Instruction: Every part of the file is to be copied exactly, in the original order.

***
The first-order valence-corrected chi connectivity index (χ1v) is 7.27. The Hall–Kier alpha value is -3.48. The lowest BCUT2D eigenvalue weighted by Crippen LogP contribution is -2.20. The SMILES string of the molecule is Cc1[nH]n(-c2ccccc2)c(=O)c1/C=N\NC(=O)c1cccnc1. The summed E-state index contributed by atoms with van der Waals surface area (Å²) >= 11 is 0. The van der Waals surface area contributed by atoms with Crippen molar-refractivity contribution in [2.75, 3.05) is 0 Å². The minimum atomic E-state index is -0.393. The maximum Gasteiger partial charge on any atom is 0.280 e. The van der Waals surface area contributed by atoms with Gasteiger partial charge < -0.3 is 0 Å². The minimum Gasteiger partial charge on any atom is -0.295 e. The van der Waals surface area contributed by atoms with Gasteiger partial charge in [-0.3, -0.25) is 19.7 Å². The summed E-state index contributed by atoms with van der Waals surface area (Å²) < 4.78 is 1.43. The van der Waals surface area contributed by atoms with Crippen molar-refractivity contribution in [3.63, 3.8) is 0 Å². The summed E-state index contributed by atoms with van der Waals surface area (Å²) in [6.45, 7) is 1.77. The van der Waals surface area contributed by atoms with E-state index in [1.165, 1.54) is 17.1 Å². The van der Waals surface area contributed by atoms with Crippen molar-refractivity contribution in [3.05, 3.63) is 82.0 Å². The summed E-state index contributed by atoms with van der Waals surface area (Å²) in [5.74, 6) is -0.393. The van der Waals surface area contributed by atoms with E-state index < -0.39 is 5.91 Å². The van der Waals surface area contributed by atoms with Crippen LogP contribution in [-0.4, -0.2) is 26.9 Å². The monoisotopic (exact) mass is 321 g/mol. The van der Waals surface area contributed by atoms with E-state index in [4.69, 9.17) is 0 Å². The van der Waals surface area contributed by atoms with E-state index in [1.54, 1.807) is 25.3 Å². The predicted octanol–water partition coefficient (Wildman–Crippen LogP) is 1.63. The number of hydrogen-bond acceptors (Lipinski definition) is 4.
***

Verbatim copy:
The first-order valence-corrected chi connectivity index (χ1v) is 7.27. The Hall–Kier alpha value is -3.48. The lowest BCUT2D eigenvalue weighted by Crippen LogP contribution is -2.20. The SMILES string of the molecule is Cc1[nH]n(-c2ccccc2)c(=O)c1/C=N\NC(=O)c1cccnc1. The summed E-state index contributed by atoms with van der Waals surface area (Å²) >= 11 is 0. The van der Waals surface area contributed by atoms with Crippen molar-refractivity contribution in [2.75, 3.05) is 0 Å². The minimum atomic E-state index is -0.393. The maximum Gasteiger partial charge on any atom is 0.280 e. The van der Waals surface area contributed by atoms with Gasteiger partial charge < -0.3 is 0 Å². The minimum Gasteiger partial charge on any atom is -0.295 e. The van der Waals surface area contributed by atoms with Gasteiger partial charge in [-0.3, -0.25) is 19.7 Å². The summed E-state index contributed by atoms with van der Waals surface area (Å²) < 4.78 is 1.43. The van der Waals surface area contributed by atoms with Crippen molar-refractivity contribution in [3.63, 3.8) is 0 Å². The summed E-state index contributed by atoms with van der Waals surface area (Å²) in [6.45, 7) is 1.77. The van der Waals surface area contributed by atoms with E-state index in [1.165, 1.54) is 17.1 Å². The van der Waals surface area contributed by atoms with Crippen molar-refractivity contribution in [3.05, 3.63) is 82.0 Å². The summed E-state index contributed by atoms with van der Waals surface area (Å²) in [5.74, 6) is -0.393. The van der Waals surface area contributed by atoms with E-state index < -0.39 is 5.91 Å². The van der Waals surface area contributed by atoms with Crippen LogP contribution in [-0.4, -0.2) is 26.9 Å². The monoisotopic (exact) mass is 321 g/mol. The van der Waals surface area contributed by atoms with E-state index in [4.69, 9.17) is 0 Å². The van der Waals surface area contributed by atoms with E-state index in [1.54, 1.807) is 25.3 Å². The predicted octanol–water partition coefficient (Wildman–Crippen LogP) is 1.63. The number of hydrogen-bond acceptors (Lipinski definition) is 4.